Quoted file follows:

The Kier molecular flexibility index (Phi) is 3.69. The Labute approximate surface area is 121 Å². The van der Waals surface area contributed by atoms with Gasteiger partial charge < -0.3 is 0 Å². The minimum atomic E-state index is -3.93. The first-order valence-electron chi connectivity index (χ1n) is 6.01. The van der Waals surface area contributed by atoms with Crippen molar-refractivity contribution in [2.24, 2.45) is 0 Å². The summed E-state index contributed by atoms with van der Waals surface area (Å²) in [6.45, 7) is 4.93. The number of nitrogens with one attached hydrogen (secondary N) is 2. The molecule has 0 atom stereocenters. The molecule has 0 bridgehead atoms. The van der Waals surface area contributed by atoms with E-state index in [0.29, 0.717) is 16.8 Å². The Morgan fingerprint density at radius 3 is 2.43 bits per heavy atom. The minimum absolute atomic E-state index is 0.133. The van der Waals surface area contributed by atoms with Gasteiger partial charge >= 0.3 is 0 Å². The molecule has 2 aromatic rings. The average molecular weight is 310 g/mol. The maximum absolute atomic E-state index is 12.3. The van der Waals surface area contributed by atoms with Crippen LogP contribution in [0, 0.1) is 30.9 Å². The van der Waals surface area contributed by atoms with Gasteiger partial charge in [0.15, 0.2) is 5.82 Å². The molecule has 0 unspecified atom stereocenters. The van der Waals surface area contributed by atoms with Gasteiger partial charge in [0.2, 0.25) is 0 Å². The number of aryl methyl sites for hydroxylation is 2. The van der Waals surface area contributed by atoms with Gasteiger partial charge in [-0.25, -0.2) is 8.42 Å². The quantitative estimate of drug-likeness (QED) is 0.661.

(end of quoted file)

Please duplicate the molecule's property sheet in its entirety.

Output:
The Kier molecular flexibility index (Phi) is 3.69. The Labute approximate surface area is 121 Å². The van der Waals surface area contributed by atoms with Gasteiger partial charge < -0.3 is 0 Å². The minimum atomic E-state index is -3.93. The first-order valence-electron chi connectivity index (χ1n) is 6.01. The van der Waals surface area contributed by atoms with Crippen molar-refractivity contribution in [2.24, 2.45) is 0 Å². The summed E-state index contributed by atoms with van der Waals surface area (Å²) in [6.45, 7) is 4.93. The number of nitrogens with one attached hydrogen (secondary N) is 2. The molecule has 0 atom stereocenters. The molecule has 0 bridgehead atoms. The van der Waals surface area contributed by atoms with E-state index in [0.29, 0.717) is 16.8 Å². The Morgan fingerprint density at radius 3 is 2.43 bits per heavy atom. The minimum absolute atomic E-state index is 0.133. The van der Waals surface area contributed by atoms with Gasteiger partial charge >= 0.3 is 0 Å². The molecule has 2 aromatic rings. The average molecular weight is 310 g/mol. The maximum absolute atomic E-state index is 12.3. The van der Waals surface area contributed by atoms with Crippen LogP contribution in [0, 0.1) is 30.9 Å². The van der Waals surface area contributed by atoms with Gasteiger partial charge in [0.15, 0.2) is 5.82 Å². The molecule has 0 unspecified atom stereocenters. The van der Waals surface area contributed by atoms with Gasteiger partial charge in [0.2, 0.25) is 0 Å². The number of aryl methyl sites for hydroxylation is 2. The van der Waals surface area contributed by atoms with Gasteiger partial charge in [-0.25, -0.2) is 8.42 Å². The quantitative estimate of drug-likeness (QED) is 0.661.